Are nearly as bad as “password” because all I need to do is dream up the same transformations that everyone else dreams up and codify them into password cracking software to unravel all your hard work.

If you think you are the only one to come up with your crazy transformation, remember that humans all have virtually the same DNA and that you’re probably wrong.

What does make for a strong password? Entropy.

Musical Passwords

Score from Ludovico Einaudi’s Password

Entropy is the amount of randomness, say, in a password. The more entropy (randomness) in a password, the harder it is to guess the nth character given the first n-1 characters.

The password “password” has really low entropy because as soon as I say my password is “p… a… s…” you immediately guess that the next character is “s”.

So, another idea that someone asked me about was again very clever.

Actually, it’s the most clever thing I’ve heard of so far, though it has the same flaw in the end. See if you can spot it.

I have a friend who creates musical passwords. He takes a song, like “Happy Birthday to You,” and translates the notes into keys on the keyboard, and that is his password.

For example, Happy Birthday to You goes like this:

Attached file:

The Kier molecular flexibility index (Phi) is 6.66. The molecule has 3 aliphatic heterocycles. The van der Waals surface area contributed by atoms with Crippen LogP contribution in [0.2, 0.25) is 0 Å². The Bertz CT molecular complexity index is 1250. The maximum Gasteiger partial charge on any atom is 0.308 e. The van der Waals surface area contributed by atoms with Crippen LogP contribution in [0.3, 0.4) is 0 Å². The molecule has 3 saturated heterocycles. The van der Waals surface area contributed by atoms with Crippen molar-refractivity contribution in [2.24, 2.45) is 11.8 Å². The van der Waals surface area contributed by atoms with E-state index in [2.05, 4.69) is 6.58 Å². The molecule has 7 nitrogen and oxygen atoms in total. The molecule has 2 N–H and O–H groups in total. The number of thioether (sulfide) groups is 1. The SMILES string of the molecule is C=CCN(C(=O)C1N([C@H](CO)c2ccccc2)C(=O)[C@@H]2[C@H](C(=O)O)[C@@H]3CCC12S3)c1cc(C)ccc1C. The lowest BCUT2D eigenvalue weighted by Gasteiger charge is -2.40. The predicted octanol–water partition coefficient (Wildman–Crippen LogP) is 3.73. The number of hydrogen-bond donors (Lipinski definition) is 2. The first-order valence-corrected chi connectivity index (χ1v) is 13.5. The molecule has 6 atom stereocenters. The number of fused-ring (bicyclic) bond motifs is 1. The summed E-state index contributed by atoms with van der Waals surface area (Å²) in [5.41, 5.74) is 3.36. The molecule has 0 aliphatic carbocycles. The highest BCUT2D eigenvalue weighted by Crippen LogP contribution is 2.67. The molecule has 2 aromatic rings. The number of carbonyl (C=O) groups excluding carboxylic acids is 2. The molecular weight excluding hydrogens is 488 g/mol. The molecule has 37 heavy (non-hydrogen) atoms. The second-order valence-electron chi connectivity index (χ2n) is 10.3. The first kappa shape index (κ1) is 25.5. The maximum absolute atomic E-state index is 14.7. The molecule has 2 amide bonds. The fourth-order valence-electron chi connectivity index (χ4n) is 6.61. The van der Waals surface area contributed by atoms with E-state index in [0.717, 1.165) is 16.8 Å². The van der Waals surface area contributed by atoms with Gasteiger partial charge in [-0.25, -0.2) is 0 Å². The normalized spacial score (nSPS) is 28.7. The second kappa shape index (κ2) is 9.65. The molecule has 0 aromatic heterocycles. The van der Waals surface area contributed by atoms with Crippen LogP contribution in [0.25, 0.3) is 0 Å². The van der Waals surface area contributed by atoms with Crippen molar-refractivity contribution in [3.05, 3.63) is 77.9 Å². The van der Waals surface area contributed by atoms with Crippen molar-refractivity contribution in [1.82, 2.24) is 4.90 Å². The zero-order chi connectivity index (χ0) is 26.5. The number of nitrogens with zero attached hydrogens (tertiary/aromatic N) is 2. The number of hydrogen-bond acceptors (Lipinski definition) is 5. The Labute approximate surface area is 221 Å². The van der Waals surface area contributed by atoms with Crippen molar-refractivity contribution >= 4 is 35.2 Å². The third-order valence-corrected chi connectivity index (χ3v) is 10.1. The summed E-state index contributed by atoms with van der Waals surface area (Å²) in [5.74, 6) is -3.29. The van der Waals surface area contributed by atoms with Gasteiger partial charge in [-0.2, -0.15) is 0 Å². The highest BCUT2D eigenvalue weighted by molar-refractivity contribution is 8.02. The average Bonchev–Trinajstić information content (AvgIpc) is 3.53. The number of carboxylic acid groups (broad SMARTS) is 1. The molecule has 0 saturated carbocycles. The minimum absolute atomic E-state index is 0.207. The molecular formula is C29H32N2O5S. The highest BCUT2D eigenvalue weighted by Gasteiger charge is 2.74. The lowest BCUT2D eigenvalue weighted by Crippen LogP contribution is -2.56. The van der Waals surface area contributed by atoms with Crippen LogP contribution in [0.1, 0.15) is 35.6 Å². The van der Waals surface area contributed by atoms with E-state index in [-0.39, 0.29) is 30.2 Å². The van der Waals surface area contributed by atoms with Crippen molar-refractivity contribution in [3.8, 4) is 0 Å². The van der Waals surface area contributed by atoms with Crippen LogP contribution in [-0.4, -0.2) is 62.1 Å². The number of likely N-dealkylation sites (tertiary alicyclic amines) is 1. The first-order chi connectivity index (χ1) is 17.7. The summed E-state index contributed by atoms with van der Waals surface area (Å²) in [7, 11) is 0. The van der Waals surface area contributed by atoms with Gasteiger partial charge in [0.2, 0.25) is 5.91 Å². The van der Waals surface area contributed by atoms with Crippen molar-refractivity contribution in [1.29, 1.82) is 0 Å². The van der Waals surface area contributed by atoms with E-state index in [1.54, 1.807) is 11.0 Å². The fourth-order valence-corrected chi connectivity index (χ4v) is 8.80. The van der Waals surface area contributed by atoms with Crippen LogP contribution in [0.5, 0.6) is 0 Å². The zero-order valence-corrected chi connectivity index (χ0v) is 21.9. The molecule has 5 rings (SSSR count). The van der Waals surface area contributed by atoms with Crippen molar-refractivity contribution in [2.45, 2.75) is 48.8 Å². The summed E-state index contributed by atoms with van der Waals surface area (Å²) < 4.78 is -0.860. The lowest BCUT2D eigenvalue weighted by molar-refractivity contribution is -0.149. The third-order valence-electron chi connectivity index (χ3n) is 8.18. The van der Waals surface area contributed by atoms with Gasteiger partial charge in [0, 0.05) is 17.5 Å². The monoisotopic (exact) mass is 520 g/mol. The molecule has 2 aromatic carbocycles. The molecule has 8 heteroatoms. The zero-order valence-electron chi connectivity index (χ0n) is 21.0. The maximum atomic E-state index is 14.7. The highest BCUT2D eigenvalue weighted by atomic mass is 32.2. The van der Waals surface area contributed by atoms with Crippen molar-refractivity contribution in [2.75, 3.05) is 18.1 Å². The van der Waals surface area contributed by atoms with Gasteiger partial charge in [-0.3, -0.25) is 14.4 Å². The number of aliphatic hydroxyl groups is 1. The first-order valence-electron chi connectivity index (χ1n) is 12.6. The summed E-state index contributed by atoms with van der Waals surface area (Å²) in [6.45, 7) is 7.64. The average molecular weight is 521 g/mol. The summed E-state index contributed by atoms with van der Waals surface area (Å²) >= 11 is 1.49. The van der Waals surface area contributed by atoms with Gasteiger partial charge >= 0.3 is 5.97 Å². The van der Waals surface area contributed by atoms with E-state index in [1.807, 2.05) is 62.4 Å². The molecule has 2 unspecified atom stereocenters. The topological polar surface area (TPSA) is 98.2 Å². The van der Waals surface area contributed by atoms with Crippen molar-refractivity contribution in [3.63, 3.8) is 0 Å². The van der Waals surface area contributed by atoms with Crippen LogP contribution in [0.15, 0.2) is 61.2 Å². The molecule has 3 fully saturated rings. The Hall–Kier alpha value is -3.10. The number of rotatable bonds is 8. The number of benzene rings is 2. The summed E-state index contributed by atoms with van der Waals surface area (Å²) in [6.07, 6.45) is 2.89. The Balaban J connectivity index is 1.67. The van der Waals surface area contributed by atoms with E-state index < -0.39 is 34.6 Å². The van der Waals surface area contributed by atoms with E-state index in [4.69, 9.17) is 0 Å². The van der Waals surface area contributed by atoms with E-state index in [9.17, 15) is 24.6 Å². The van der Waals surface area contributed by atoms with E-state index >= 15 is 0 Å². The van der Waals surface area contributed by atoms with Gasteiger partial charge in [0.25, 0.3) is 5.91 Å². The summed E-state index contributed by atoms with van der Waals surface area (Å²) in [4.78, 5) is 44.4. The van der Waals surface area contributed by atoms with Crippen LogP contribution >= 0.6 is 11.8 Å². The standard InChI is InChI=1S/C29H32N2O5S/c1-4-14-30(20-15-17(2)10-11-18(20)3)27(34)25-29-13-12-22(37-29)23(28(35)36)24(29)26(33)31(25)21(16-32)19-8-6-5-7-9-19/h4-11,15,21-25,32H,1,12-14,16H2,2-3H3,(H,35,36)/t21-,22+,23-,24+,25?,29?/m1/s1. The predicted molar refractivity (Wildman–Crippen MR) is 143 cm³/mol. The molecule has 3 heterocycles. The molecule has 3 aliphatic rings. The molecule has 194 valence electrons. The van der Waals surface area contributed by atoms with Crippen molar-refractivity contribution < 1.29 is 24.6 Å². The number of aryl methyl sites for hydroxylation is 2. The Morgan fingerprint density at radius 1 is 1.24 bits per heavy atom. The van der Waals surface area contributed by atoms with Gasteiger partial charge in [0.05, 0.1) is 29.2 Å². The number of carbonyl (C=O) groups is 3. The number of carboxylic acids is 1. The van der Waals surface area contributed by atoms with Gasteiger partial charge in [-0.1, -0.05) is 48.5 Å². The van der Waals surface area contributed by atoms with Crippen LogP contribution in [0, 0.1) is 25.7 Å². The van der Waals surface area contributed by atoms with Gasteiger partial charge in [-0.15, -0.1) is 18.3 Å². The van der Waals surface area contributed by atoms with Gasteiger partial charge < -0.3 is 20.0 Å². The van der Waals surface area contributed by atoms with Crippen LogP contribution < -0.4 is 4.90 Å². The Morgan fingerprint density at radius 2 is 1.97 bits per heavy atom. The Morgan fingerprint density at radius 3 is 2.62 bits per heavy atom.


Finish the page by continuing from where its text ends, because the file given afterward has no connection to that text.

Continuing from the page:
G3 G3 A3 G3 C4 B3 / G3 G3 A3 G3 D4 C4 / G3 G3 G4 E4 C4 C4 B3 A3 / F4 F4 E4 C4 D4 C4

And so, his password would be “ggagjbggagkjggnljjbammljkj”. (The mapping is a bit more complex than this since he needs at least 88 keys to map all possible piano songs, but I’m simplifying here.)

I think this is pretty clever, and I love the beauty of taking something from music and turning it into a password.

But, it suffers the same problem, which is that such transformations are easily codified.

And then, he said something that showed he was catching on: “But what if it was a tune that I invented on the spot?”

Entropy

Now, for him to actually do that consistently with every password, my friend would need to be a piano prodigy, but his question gets to the heart of what makes a good password: Entropy.

The more random the input is, the harder it is to guess the password.